Source: Malay Mail Online
GEORGE TOWN, Feb 12 — Malaysia must enact laws to safeguard migrant worker welfare, said Tenaganita today following a domestic worker’s death after allegedly being forced to sleep outdoors with a family’s dog.
Director of the rights advocacy group, Glorene Das, expressed her outrage today at the continued incidents of domestic worker abuse in Malaysia.
Source: The Star
Das: The current Employment Act does not fully apply to foreign workers.
KUALA LUMPUR: Tenaganita has called for a separate legislation to protect the rights of foreign workers, saying the current Employment Act does not have the provisions to do so.
Tenaganita director Glorene Das said incidences of abuse among domestic workers were on the rise due to existing loopholes in the Act.
“For example, a labour inspector cannot enter the private domains of a house to inspect how domestic workers are doing.
“That is why a separate legislation with proper terms and conditions are needed,” she told reporters at an event to mark International Migrants Day.
“After studying the current Employment Act, we realised that it does not apply fully to foreign workers,” she said.
Das praised the Government’s efforts to introduce the system to hire maids directly online, as it would eliminate middlemen in the process.
“Tenaganita supports direct hiring because domestic workers are better protected and there will be more accountability since the employer will be hiring directly from the Government,” Das said. Read more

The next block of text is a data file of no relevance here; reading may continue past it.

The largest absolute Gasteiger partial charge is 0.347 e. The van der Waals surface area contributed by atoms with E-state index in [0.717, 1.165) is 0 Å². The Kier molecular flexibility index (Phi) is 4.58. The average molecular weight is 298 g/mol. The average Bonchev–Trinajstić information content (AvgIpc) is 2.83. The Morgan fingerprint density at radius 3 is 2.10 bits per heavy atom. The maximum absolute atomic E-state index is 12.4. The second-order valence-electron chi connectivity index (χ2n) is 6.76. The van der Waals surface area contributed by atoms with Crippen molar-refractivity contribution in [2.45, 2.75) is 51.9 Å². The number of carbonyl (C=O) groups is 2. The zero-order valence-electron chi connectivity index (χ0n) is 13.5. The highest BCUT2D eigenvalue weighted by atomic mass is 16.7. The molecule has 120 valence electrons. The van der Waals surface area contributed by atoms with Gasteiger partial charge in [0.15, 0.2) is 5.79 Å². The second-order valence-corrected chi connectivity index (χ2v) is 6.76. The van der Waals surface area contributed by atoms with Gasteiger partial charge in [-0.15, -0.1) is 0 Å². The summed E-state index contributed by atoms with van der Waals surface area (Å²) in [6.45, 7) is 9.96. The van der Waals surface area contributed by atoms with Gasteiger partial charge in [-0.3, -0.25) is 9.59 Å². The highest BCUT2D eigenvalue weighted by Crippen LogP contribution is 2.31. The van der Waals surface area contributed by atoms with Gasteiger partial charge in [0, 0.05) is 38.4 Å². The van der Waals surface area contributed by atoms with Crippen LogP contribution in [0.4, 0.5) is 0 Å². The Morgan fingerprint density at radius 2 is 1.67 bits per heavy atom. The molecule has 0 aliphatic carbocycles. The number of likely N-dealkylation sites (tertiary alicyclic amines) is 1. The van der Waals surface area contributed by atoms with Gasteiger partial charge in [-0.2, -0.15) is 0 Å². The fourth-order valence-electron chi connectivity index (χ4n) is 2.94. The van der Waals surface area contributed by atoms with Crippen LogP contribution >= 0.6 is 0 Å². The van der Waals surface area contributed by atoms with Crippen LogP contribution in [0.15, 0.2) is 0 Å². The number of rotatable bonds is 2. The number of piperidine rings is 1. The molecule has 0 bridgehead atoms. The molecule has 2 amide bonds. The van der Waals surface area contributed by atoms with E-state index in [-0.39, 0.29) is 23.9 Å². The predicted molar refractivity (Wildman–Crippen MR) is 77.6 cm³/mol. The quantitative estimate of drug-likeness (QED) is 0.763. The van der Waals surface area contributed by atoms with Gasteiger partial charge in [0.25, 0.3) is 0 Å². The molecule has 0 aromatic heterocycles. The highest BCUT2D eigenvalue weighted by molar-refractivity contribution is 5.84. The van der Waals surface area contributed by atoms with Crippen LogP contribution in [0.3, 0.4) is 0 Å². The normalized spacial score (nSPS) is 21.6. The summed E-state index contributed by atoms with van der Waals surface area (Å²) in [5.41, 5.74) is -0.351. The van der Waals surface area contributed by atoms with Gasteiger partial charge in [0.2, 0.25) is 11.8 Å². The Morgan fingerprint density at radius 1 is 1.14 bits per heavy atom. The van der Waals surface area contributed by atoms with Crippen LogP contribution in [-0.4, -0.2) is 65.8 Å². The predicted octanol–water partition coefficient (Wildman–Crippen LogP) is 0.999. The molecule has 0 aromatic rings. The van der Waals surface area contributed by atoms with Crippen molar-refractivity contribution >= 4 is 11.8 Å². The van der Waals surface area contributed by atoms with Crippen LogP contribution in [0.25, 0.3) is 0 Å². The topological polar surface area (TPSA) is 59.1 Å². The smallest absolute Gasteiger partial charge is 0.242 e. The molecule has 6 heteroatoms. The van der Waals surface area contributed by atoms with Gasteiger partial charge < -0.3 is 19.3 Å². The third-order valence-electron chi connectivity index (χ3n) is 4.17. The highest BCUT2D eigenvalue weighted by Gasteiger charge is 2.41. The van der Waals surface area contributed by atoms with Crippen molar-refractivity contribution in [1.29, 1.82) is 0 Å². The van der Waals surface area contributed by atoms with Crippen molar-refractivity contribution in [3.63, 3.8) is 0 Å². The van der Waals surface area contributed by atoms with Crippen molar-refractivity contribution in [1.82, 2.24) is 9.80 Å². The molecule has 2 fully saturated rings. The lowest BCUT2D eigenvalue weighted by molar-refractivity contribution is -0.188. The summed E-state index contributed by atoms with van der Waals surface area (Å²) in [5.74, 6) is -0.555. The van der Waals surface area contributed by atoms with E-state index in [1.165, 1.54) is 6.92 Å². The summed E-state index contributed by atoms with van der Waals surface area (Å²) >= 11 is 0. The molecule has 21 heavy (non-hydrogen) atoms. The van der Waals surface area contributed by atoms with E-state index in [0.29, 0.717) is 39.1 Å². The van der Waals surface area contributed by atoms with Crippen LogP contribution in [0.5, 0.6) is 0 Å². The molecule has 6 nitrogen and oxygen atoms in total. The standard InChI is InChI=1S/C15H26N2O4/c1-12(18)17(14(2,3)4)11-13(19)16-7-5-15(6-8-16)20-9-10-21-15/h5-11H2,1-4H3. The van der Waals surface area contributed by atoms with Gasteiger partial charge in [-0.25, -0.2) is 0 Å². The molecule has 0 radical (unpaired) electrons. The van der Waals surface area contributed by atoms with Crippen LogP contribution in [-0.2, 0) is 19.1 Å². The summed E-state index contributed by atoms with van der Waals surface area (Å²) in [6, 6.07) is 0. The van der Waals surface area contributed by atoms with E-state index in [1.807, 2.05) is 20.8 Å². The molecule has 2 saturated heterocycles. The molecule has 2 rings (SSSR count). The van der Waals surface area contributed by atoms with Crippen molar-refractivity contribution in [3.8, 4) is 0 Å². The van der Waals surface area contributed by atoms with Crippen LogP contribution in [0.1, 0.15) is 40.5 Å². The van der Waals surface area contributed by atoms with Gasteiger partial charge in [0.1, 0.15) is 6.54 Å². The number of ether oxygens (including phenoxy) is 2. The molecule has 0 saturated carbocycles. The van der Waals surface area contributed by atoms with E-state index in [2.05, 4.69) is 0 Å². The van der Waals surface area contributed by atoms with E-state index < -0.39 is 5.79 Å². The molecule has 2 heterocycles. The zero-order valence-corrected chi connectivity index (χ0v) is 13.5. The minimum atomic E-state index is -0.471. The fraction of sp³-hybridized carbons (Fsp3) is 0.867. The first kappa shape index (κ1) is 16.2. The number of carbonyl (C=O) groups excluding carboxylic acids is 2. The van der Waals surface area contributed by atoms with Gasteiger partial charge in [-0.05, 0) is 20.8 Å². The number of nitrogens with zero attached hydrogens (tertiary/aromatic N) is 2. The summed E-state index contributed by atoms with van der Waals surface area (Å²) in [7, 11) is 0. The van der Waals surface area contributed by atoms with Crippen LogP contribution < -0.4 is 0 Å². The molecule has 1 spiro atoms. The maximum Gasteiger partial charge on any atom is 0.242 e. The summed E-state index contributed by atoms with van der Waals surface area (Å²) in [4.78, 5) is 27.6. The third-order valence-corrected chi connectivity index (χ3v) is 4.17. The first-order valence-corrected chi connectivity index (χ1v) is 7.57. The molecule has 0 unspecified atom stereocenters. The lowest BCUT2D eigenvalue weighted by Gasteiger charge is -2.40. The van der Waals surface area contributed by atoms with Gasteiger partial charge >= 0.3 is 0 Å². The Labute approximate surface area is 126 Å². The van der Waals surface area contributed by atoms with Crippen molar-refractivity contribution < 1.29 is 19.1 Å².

Source: FMT News
The freeze should continue until the government makes changes to its institutional framework to ensure the recognition of domestic workers as workers, says Tenaganita executive director. Pic from FMT News.
PETALING JAYA: Tenaganita has called on the Cambodian government to continue to freeze the recruitment of domestic workers to Malaysia for now.
Its executive director, Glorene A Das, said the freeze should continue until the Malaysian government makes changes to its institutional framework to ensure the recognition of domestic workers as workers.
“The Employment Act clearly fails to protect the rights of domestic workers, who continue to be recognised only as ‘servants’ under the act,” Das said.
She said this definition would continue to lead to a relationship of master–servant where the employer had total control over the worker and thus could exploit her.
“Whenever there is publicity over an abuse or death of a domestic worker, the government, through its ministers, gives political assurances that do not convert to a rights protection framework,” Das said in a statement today. Read more
Source: The Malaysian Insider
The Trans-Pacific Partnership Agreement has met strong opposition in Malaysia. Malaysian Trades Union Congress says a provision under TPPA on removing restrictions on unions would not make much difference to workers’ rights. – The Malaysian Insider file pic, November 6, 2015.
The Malaysian Trades Union Congress (MTUC) has expressed doubt that worker related issues will be resolved even if Putrajaya amend labour laws as required under the Trans-Pacific Partnership Agreement (TPPA).
Its secretary-general N. Gopal Kishnam said employers were the stumbling block to setting up unions in workplaces.
“It is easy to register unions but difficult to obtain recognition from employers to enter into collective bargaining,” he told The Malaysian Insider.
Gopal was responding to the TPPA summary text released yesterday, which revealed that long-standing restrictions on unions and strikes must be removed.
He said Putrajaya had yet to ratify the International Labour Orgaisation (ILO) Convention 87 on Freedom of Association.
“This convention paves the way for workers to set up unions to protect their rights and enter into collective bargaining,” he said. Read more